Coupled plasma haemofiltration filtration in severe sepsis: systematic review and meta-analysis

Hazzard, I, Jones, S and Quinn, T (2015) Coupled plasma haemofiltration filtration in severe sepsis: systematic review and meta-analysis. Journal of the Royal Army Medical Corps, 161(Suppl 1), i17-i22. ISSN (print) 0035-8665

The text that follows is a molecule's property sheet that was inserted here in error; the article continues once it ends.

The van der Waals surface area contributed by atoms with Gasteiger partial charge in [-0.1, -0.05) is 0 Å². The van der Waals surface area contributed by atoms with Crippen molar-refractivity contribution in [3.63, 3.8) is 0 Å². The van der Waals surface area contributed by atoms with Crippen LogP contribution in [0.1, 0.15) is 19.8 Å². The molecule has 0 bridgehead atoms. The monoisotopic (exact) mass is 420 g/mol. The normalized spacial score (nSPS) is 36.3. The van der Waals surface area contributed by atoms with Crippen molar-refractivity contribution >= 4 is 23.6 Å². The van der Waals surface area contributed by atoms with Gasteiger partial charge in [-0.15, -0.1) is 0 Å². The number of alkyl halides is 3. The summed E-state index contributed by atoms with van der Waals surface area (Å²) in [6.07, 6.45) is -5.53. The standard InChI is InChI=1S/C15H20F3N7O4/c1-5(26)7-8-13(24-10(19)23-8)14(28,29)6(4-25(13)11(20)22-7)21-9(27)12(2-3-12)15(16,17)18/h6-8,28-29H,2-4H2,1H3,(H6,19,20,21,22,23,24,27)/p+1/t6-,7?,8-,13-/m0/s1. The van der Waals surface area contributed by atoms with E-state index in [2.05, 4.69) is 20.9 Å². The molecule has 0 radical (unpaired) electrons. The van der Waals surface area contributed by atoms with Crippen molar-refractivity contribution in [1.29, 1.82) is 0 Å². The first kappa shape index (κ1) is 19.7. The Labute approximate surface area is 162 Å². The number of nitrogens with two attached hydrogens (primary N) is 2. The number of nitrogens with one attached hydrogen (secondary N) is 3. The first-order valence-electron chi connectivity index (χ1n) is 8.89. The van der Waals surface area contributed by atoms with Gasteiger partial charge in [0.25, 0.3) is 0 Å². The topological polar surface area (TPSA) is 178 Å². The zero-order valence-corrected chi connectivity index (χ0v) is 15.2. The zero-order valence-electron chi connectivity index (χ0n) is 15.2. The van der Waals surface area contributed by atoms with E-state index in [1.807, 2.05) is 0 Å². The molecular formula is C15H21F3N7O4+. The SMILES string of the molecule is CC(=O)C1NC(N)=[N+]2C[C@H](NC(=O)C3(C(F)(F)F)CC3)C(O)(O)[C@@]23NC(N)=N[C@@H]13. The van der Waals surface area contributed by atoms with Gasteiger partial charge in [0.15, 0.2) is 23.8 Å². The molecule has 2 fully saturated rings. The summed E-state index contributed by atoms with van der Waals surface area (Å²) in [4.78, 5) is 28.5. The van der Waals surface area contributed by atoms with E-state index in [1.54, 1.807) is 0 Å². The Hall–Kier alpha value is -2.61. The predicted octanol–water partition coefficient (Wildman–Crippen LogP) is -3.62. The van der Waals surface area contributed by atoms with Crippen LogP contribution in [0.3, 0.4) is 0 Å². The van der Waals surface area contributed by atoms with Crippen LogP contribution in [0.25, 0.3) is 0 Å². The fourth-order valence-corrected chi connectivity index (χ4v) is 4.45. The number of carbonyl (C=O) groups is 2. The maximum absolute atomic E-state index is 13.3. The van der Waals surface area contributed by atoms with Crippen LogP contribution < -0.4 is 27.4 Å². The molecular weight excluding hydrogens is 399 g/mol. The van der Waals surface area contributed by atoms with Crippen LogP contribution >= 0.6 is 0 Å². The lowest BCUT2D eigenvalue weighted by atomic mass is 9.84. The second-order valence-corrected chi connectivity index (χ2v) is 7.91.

INTRODUCTION: Coupled plasma filtration and adsorption (CPFA) has been used in the treatment of severe sepsis with the intention of removing the proinflammatory and anti-inflammatory mediators from the systemic circulation. It is believed that this interrupts and moderates the septic cascade, but there is uncertainty about the benefits of this therapy. METHODS: A systematic review and meta-analysis were performed to estimate the effects of CPFA on mortality in severe sepsis. The Cochrane CENTRAL Register of Controlled Trials, CINAHL, EMBASE, MEDLINE-EBSCO-Host, MEDLINE and ProQuest, were searched from 1997 to 2013. Randomised controlled trials, prospective cohort studies and retrospective cohort studies were included using the Centre for Reviews and Dissemination (CRD) framework. Data were abstracted using standard pro forma, and studies independently reviewed by two authors to confirm inclusion criteria. Quality of studies and risk of bias were assessed using the Grading of Recommendations, Assessment, Development and Evaluation Working Group (GRADE) and Critical Appraisal Skills (CASP) criteria, respectively. Meta-analysis was performed using Review Manager (RevMan V.5.1) software. The primary outcome was 28-day mortality. Secondary outcomes were mediator adsorption (picograms/mL), mean arterial BP (mm Hg) and oxygenation ratio. RESULTS: 17 studies met the inclusion criteria (n=441 patients, 242 CPFA). 14 studies reported the primary outcome of 28-day mortality. There were 88 deaths in CPFA patients versus 118 in those receiving haemofiltration: OR 0.34 (95% CI 0.24 to 0.13). Point estimates of effect on the secondary outcomes of mean arterial pressure and oxygen ratio favoured CPFA. Studies were small and heterogenous. CONCLUSIONS: Evidence for CPFA in severe sepsis is sparse, of poor quality and further research is required, however, this meta-analysis noted improvements in survival rates of those patients treated with CPFA.

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